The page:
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    ArchArch Neat-o, mosquito! Registered User regular
    edited September 2010
    Feral wrote: »
    [Tycho?] wrote: »
    Good, bad? Meaningless questions. It is beneficial for the human species in the biological sense, in that it lets us expand more.

    I know people who are "anti-civ", at least to a degree. They're environmentally conscious, but it comes more from a desire to be autonomous from central authority. They figure civilization essentially requires people to rule over others, for some to toil and other to benefit. Which is true, but it doesn't really get anyone anywhere.

    I'm somewhat "anti-civilization." I've had my Tyler Durden visions of men in furs laying venison to dry along an abandoned interstate. I consider that simple critical thinking - to look at a state of affairs and imagine, "What if we didn't have all this?"

    But you know what? I like it that women don't die during pregnancy. Yes, I get the flu because I'm indoors around other people all the time, but at least I know that I won't have my entire family group destroyed by smallpox or rabies in the blink of an eye. I'd rather struggle against obesity than struggle against starvation.

    But I'm also pretty sure that the future of mankind is going to involve lower birth rates, a more mobile population (skilled and information work allow people to be economic nomads), and less reliance on highly environmentally-controlled factory farming and more reliance on regional/seasonal eating. I share Will's skepticism about the modern diet, and I find aspects of the paleo diet interesting.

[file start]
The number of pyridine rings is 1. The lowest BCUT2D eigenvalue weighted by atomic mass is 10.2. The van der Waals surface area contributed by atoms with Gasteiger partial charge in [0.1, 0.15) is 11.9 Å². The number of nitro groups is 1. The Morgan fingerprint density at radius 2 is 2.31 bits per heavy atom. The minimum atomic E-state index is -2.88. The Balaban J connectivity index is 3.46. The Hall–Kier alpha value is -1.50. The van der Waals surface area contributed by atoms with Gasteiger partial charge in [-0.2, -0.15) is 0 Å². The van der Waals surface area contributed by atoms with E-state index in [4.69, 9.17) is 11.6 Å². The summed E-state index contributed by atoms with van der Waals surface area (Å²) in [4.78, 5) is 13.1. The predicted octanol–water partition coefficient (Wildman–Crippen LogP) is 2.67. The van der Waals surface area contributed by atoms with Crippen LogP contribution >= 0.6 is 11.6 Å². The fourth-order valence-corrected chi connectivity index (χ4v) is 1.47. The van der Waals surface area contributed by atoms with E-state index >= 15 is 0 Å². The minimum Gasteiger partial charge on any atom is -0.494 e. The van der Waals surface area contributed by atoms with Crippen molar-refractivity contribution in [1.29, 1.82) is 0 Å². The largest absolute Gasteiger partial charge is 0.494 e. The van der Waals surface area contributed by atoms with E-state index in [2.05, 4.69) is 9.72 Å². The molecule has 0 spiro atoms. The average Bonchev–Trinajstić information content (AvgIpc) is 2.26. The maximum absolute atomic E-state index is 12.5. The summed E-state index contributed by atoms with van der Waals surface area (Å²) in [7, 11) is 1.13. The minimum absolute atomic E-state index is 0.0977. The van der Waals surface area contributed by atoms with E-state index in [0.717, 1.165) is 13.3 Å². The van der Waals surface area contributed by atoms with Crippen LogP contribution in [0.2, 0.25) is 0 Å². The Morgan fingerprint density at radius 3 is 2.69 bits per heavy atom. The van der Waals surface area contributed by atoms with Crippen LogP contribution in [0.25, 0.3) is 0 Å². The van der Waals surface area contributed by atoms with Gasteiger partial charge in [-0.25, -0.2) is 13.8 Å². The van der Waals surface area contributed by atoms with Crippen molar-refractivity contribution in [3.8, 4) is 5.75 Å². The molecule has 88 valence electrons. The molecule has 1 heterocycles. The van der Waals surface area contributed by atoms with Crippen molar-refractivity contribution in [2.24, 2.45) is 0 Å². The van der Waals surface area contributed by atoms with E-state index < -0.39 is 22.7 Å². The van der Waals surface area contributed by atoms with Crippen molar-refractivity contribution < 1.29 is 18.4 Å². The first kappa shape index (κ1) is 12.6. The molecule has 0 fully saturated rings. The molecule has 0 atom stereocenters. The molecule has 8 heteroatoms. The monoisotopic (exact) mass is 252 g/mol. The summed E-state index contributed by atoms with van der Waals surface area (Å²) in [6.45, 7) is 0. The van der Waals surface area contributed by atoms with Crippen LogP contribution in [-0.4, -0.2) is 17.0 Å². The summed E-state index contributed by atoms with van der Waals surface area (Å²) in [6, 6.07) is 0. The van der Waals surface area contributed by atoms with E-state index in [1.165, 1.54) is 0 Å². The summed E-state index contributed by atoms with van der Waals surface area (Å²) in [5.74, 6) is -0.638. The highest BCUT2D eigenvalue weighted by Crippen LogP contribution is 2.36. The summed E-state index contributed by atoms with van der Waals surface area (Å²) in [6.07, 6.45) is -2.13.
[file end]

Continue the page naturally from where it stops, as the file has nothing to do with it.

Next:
Adapting some of the positive aspects of pre-neolithic society doesn't mean we have to wear furs and dry our venison along the interstate, though.

    bam

    Arch on
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    edited September 2010
    Subscribing to Duffel and Fartacus's newsletters here.

    Feral on
    every person who doesn't like an acquired taste always seems to think everyone who likes it is faking it. it should be an official fallacy.

    the "no true scotch man" fallacy.
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    Styrofoam SammichStyrofoam Sammich WANT. normal (not weird)Registered User regular
    edited September 2010
    Fartacus wrote: »

    So your complaint isn't that civilization is worse than a hunter gatherer society, just that its not civilizationy enough.

    I know this was intended as snark, but this is actually probably my argument for preferring civilization. While I don't believe that, on average on a day-to-day basis, we're any happier than our h/g ancestors, I think the one redeeming thing about society is that we might potentially reach a point where we really start working out all the kinks.

    And, hell, maybe it's flat-out impossible. Maybe the evolved human capacity to acclimate to whatever lifestyle we're familiar with presents a real and absolute limit on how happy we can ever really be. Maybe not. We'll probably find out at some point!